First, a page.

New York Times op-ed: Why Is It So Hard for Democracy to Deal With Inequality?, by Thomas B. Edsall:
In theory, in a democracy, the majority should influence — some would even say determine — the distribution of income. In practice, this is not the case.
Over the past few decades, political scientists have advanced a broad range of arguments to explain why democracy has failed to stem the growth of inequality.
Most recently, Thomas Piketty, a French economist who is the author of “Capital in the Twenty-First Century,” has come up with a straightforward answer: Traditional parties of the left no longer represent the working and lower middle classes.
In a recent Power Point presentation, “Brahmin Left vs Merchant Right,” Piketty documents how the domination of the Democratic Party here (and of socialist parties in France) by voters without college or university degrees came to an end over the period from 1948 to 2017. Both parties are now led by highly educated voters whose interests are markedly different from those in the working class.
The result, Piketty argues, is a political system that pits two top-down coalitions against each other. ...
The Piketty report is a significant contribution to the growing collection of studies analyzing the inability of democratic forces to adequately counter inequality.
Five years ago, for example, Adam Bonica, a political scientist at Stanford, published “Why Hasn’t Democracy Slowed Rising Inequality?” Economic theory, he wrote, holds that “inequality should be at least partially self-correcting in a democracy” as “increased inequality leads the median voter to demand more redistribution.”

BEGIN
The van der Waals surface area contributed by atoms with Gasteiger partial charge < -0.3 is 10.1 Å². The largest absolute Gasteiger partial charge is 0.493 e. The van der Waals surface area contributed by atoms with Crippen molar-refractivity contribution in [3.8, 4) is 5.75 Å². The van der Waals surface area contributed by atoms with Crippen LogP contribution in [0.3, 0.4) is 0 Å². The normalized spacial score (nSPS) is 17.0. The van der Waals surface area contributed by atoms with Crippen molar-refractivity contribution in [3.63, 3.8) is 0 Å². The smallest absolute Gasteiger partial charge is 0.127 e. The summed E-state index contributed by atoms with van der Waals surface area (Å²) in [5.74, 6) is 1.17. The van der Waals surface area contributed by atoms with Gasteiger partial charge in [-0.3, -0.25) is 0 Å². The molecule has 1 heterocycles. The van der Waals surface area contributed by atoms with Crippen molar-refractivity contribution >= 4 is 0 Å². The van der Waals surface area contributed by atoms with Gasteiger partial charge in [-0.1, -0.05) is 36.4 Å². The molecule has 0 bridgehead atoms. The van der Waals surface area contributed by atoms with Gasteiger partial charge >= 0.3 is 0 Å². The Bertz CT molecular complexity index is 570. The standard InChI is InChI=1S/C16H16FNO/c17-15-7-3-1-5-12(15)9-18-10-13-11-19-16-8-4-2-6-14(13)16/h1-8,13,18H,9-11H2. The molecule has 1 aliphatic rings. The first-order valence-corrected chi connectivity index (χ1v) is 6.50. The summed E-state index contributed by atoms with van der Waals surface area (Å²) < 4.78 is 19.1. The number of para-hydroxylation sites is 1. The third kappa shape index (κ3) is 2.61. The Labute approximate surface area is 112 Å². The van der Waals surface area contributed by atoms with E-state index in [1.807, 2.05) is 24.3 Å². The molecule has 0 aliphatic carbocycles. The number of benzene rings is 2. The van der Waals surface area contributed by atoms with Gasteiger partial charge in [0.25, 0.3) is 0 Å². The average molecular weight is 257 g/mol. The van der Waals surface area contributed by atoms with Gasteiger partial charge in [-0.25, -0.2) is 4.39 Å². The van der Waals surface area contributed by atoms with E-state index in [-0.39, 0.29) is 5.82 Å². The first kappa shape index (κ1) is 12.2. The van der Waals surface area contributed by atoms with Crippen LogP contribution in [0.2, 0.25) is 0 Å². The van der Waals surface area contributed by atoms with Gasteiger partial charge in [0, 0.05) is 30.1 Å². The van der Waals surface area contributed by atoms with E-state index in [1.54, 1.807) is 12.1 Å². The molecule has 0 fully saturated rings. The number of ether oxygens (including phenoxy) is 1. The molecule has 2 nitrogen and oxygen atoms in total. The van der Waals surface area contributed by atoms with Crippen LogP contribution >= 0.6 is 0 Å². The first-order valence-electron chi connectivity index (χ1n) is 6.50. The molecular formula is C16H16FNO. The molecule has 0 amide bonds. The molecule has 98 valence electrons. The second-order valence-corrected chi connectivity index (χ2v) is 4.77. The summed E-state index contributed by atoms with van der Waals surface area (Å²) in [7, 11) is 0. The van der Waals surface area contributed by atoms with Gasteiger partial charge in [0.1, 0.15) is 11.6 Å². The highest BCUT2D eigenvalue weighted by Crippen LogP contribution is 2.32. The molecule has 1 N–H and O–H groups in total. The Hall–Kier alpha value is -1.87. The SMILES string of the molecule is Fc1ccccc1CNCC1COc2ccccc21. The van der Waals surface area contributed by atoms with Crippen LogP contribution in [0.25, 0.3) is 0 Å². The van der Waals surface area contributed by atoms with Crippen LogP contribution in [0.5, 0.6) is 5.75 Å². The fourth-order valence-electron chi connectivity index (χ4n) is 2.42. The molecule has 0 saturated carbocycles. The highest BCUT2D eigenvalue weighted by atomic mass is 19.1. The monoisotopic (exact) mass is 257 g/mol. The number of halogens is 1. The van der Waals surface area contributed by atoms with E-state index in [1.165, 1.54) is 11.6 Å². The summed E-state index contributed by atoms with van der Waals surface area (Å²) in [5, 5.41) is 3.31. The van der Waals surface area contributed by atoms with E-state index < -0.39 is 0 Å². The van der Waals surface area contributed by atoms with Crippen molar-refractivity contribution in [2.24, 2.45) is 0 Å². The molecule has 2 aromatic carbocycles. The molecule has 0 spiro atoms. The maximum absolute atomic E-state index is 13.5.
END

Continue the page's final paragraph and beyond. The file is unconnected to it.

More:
Starting in the 1970s, this rebalancing mechanism failed to work, and the divide between the rich and the rest of us began to grow, Bonica, Nolan McCarty of Princeton, Keith T. Poole of the University of Georgia, and Howard Rosenthal of N.Y.U. wrote.
They cite five possible explanations.
First, growing bipartisan acceptance of the tenets of free market capitalism. Second, immigration and low turnout among the poor resulting in an increasingly affluent median voter. Third, “rising real income and wealth has made a larger fraction of the population less attracted to turning to government for social insurance.” Fourth, the rich escalated their use of money to influence policy through campaign contributions, lobbying and other mechanisms. And finally, the political process has been distorted by polarization and gerrymandering in ways that “reduce the accountability of elected officials to the majority.”
The accompanying chart shows that the share of contributions donated by the top 0.01 percent of the voting age population grew from 16 percent in the 1980s to 40 percent in 2016.
In other words, if money buys influence over policy, the top 0.01 percent bought nearly triple the influence in 2016 that it purchased in the early 1980s.
Daron Acemoglu, an economist at M.I.T. who has stressed the power of economic elites to set the policy agenda, voiced some skepticism of Piketty’s analysis. In an email, he wrote that what Piketty found can be explained in large part by racial hostility, the adverse effects of globalization on white manufacturing workers, and the decline in social mobility. ...
Dean Baker, a co-founder of the liberal Center for Economic and Policy Research, was the sharpest critic of Piketty among those I contacted. ... Baker argues that correcting inequality requires adoption of a much broader policy agenda. ...
From 1988 to 2012, the inflation-adjusted income of college graduates increased by 16 percent and for those with advanced degrees by 42 percent.
In contrast, those with some college but no degree saw a 1 percent increase; those with a high school degree saw a 0.3 percent income growth; and those without a high school degree saw their income decline by 13 percent.